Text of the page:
The objective of the project is pretty basic: Students will be able to compare the mixing of colors on the color wheel to the reliability of sources used for research. They will learn about primary, secondary, and tertiary colors and sources.
As part of our preparations for an assembly at our school where National Geographic photographer Cory Richards was going to speak, we prepared photography projects with our students to present to him. The purpose of these projects was not only to introduce students to the art of photography, but also to work on the use of figurative language and build self-esteem and self-concept. If you are interested in implementing this project with your students, I have included the directions in this post.
Objective: Create a photography project that describes how students see themselves, and how others see them.
- Cameras/Phones/iPads for students to share (my kids did this project completely with their phones)
- Black cardstock to mount photos
- Large white poster paper
- Black Sharpies
- Silver Sharpies
- White gel pens
- Mounting squares or glue sticks
To begin this project, we started by discussing adjectives. We brainstormed a list of adjectives that could be used to describe people. Both character traits, as well as physical traits, were described.
How Students See Themselves
Next, we moved into having students reflect on how they saw themselves. I asked them to think about the following questions and do a quick write:
Think about how you see yourself. What are you most proud of? What would you like to work on? What are you good at? What do you enjoy doing in your free time? Write 5-10 sentences about how you see yourself. For example: I see myself as a driven student, always willing to go the extra mile.
I supported their writing by providing the following sentence frames:
I see myself as ____(adj)_____ because _____________.
I am _____(adj) ________ when I _____________.
When I ___________ I am _______(adj)________.
I am as _____(adj) _____ as a ______ when I __________.
How Students See Their Classmates
The next part of the project involved students reflecting on how they saw their classmates. This task can be a little tricky, as we don’t want any hurt feelings, but with a good discussion about this beforehand, you should be able to avoid that. I gave the students the following questions to think about:
Think about your classmates, how do you see them? It’s important to share with your classmates how we see them, because someone may see something in you that you had never thought of before. What do you admire about your classmates? What do you think they are good at? What character traits do you see in them?
I then had each student put a blank piece of paper out on their desk, and we participated in a Gallery Walk to visit each desk for about 30 seconds. While they were at each student’s desk, they wrote down an adjective or two that described that person. I had the list of adjectives that we had brainstormed together up on the board for them to reference. Before they got back to their own desk, I had one student gather all the papers so the kids couldn’t see what had been written yet (I wanted to make sure there was nothing negative). You could give students those papers back, or, I typed up a slip of paper with all of the adjectives that were used about each student on it so it was easier to read. I found this activity to be extremely empowering for the students. They all kept the slips of paper in a safe place, and some even carried them with them for many days after. I would often see them pulling them out to look at them. Major self-esteem booster! This whole process took about two days to complete during a 30-minute block.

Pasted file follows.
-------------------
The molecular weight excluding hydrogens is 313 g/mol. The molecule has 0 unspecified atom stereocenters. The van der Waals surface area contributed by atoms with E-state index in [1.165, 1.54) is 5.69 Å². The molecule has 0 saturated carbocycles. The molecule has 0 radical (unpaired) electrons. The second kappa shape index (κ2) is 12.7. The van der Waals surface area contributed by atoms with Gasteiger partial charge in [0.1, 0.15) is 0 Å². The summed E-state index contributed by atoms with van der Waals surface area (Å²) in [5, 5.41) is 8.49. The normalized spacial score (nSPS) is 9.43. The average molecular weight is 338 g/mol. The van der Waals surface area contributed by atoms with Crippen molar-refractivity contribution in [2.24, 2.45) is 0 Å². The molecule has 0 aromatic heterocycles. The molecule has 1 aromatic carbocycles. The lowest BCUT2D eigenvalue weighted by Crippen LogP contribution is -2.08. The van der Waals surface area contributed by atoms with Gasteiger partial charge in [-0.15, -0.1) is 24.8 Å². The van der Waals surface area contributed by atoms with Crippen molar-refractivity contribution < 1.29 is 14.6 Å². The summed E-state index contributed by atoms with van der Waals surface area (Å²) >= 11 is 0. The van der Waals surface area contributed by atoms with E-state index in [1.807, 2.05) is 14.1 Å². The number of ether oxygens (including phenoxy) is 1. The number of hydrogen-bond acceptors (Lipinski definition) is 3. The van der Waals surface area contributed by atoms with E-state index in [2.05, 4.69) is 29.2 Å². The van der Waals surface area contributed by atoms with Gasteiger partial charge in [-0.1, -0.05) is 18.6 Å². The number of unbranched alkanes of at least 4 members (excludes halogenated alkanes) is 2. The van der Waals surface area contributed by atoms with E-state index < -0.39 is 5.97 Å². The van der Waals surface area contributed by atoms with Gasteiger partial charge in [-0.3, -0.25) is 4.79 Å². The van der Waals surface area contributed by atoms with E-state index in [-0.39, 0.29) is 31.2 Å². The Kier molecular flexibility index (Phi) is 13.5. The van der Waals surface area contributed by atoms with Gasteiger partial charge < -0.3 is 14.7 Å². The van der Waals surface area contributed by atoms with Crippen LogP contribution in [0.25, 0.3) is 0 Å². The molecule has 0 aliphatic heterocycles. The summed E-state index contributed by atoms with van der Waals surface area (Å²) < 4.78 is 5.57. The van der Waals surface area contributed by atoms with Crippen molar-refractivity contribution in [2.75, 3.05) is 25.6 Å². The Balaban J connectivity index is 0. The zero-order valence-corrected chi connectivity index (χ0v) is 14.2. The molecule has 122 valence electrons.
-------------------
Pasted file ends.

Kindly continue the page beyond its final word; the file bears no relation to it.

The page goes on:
Now that students had their own perspective and that of their classmates, we moved into writing poetry that would eventually accompany their photos on their finished project. For this poem, we focused on figurative language and using similes and metaphors. After teaching about these two literary devices, I had students work on writing their poem. I encouraged them to create two stanzas, with at least two examples in each stanza. The first stanza being their perspective of themselves, and the second the perspective of their classmates. For those students needed a little extra language support I provided the following sentence frames.
I see myself as _____(adj)________ as a __________________.
I am a ________________________,
Others see me as a _______________________,
Others see me as ________(adj)__________ as a ________________________,
I am a scholar,
Learning and teaching those around me every day.
I see myself as an owl,
Silently sitting back and watching from afar sometimes afraid to put myself out there.
Others see me as a leader,
Inspiring those around me to try new things and push the boundaries.
Yet others say I am as busy as a bee,
Working tirelessly for others and getting little rest.
The next day, we introduced the basics of photography and looked at a variety of different photos to determine what the photographer may have been trying to convey in their photographs.
We then discussed the vocabulary word of perspective: a point of view or way of looking at a situation. I found a variety of professional photos that were taken from different perspectives and asked students to observe what they noticed about the photos. How does the message change when the perspective is changed? We discussed the following three perspectives that are often used when taking photos to add to the composition of the photo.